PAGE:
The full freeze marks the period shortly before the actual release. Packages wanting to get into Bullseye now need a manual review by the release team to proceed.

        • Debian bullseye fully frozen
          We have just reached the next milestone in the bullseye release: full
          freeze. From now on, each and every package that needs to migrate from
          unstable to testing needs to be manually unblocked by the Release
          Please only request unblocks for changes that we really need in
          bullseye and double check our freeze policy [1] and FAQ [2] for what
          we mean by that. If you request an unblock, please use `reportbug` to
          get the tags right, we heavily rely on them in our workflows.
          If there's any issue that our users should know when upgrading, please
          don't forget to file a bug against the release-notes pseudo package if
          it's not yet included [3].
          On behalf of the Release Team,
        • Freexian’s report about Debian Long Term Support, June 2021

          Like each month, have a look at the work funded by Freexian’s Debian LTS offering.

      • Canonical/Ubuntu Family

    • Devices/Embedded

    • Free, Libre, and Open Source Software

      • 10 Open-source free Self-hosted Document Search Engines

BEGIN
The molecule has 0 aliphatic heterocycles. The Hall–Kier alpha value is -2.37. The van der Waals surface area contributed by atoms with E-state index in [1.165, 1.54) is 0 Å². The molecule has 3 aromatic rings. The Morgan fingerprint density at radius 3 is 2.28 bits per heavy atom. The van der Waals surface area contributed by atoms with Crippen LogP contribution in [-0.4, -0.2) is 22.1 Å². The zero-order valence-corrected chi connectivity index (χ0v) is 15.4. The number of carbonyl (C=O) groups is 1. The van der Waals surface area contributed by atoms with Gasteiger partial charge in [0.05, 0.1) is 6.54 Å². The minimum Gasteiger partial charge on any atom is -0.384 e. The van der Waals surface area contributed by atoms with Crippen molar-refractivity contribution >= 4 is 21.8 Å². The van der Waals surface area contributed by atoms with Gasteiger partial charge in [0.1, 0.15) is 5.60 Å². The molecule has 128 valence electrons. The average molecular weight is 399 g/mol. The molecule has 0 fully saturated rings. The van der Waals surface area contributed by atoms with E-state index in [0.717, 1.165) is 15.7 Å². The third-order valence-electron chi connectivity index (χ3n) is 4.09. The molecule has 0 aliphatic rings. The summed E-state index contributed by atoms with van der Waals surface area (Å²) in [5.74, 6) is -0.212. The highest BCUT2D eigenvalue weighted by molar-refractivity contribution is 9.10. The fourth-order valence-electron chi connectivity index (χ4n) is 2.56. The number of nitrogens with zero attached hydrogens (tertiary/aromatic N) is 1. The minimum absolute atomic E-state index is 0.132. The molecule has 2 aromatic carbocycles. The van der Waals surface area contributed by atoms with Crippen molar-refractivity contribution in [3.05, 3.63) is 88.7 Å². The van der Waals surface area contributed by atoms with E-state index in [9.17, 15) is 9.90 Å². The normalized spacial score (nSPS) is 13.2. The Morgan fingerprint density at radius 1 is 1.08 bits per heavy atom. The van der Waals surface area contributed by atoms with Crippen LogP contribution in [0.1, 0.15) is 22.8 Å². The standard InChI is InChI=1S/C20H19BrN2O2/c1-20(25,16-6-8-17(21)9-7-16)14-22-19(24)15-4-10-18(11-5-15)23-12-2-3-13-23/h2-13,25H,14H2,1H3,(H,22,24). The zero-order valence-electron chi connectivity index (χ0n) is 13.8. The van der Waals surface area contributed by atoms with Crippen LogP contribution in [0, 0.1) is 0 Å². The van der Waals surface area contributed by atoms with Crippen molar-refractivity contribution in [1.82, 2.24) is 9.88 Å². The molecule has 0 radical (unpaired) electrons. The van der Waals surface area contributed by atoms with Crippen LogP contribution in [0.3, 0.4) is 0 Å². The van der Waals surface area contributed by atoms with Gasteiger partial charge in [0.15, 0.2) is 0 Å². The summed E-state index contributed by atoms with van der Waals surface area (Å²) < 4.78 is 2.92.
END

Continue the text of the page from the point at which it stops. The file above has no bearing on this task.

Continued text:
When you’re using a search engine to find the closest coffee shop, you’re probably not thinking about the technology behind it all. But later, you might wonder how did that search engine do that?

        How did it sort through the entire internet so quickly and choose the result you saw on the page?

        Each search engine uses its software program, but they all work similarly.

        They all perform three basic tasks. First, they examine the content they learn about and have permission to see; that’s called crawling. Second, they categorize each piece of content; that’s called indexing. And, third, they decide which content is most useful to the searchers; that’s called ranking.

        Document search engines are useful for a large volume of the dataset. Because it is hard to get any useful information from that volume of the dataset, it’s necessary to come up with a solution that can help the business needs in the short term as well as the long term.